Tutorial: How to Screen Print a Parsnip

My studio is based in the Noverre Gallery at the Assembly House in Norwich.

Quite often I'm working away in the corner as customers browse the latest exhibition.

They often stop and ask: "What on earth are you doing over there?"

I spend so much time screen printing that I forget that some people don't even know what it is!

So I thought it would be a nice idea to go through the basic process of screen printing one of my Parsnip illustrations.

This is a three-colour design, using two different screens. My original illustration is photocopied onto acetate (the kind you'd use on your overhead projector in primary school!) which is then exposed onto a silk screen.

The exposure process is quite complicated and can involve some expensive equipment, so if you're just starting out, I'd recommend looking up a local college or organisation such as Print to the People, who can teach you and assist you in this part of the process.

First I print the green leaves, this involves masking your screen using brown parcel tape, this means that you can print a section of the bottom layer without the need for another screen.

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You nee a flat surface on which to print, I use a very large piece of hardboard that I lay on top of my printing table. I usually use masking tape to mark out the positions of my fabric and screen, this is very useful for later on.

It's important to exert a significant amount of pressure on to the screen so that it doesn't shift and move when you're printing. I usually clamp my screen to the table and apply pressure with my non-printing hand. You should also make sure that your table is at a height that is comfortable, especially if you're printing a big run!

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I recently invested in a drying rack, which has been really useful. If you can't afford one of these a simple washing line will do the trick!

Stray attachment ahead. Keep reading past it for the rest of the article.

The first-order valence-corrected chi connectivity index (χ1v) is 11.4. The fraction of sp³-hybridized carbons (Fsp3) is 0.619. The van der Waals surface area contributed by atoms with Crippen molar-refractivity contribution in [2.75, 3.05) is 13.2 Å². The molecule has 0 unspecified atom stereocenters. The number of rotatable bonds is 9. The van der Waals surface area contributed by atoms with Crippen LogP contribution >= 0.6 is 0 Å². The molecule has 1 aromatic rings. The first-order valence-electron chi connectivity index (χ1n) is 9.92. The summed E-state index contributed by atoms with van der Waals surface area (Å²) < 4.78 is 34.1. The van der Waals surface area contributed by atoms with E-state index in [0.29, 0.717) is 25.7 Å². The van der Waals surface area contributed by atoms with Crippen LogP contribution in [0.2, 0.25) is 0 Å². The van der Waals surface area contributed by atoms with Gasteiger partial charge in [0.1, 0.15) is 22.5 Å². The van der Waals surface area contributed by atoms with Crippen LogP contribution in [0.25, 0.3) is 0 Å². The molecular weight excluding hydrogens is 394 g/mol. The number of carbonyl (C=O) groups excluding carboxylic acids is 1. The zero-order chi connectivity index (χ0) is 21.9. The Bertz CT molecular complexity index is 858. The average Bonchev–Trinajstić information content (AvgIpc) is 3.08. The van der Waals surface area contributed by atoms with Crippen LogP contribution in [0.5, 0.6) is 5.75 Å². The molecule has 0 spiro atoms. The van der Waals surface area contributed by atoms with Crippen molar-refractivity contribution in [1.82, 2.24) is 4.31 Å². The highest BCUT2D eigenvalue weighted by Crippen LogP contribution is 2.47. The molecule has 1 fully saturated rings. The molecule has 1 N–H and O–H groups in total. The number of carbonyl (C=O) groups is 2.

After printing your first layer it's important to wash out you screen, you should really use a pressure-washer but I don't have one of those so I just scrub away until it's clean (This is not advised as it wears out your screens and is generally a real pain!)

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Then it's time to tape up your screen for the second layer. The tricky part is lining up your print so that it fits the previous layer, this is where your masking tape markings come in handy.

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Then it's simply a case of repeat repeat repeat. You will probably end up with a lot of 'samples' but remember, every print is unique and beautiful in its own way! You may also find that some of your best ideas and creations are formed from 'mistakes'.

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I should say that this is my own unique method of screen printing, I'm no expert!

I haven't completed a course in the subject, most of the lessons I've learnt have been through trial and error. I most likely have a whole bunch of bad habits...but I like to think that adds to my unique style!

If you really want to get into screen printing I'd recommend getting a bit of advice from a local college or print studio before you start spending your money on expensive equipment. If you have a go and feel it's for you, get cracking and you'll learn a lot, as well as having a whole load of fun.

My parsnip illustration is available as part of my Allotment Vegetables collection. 

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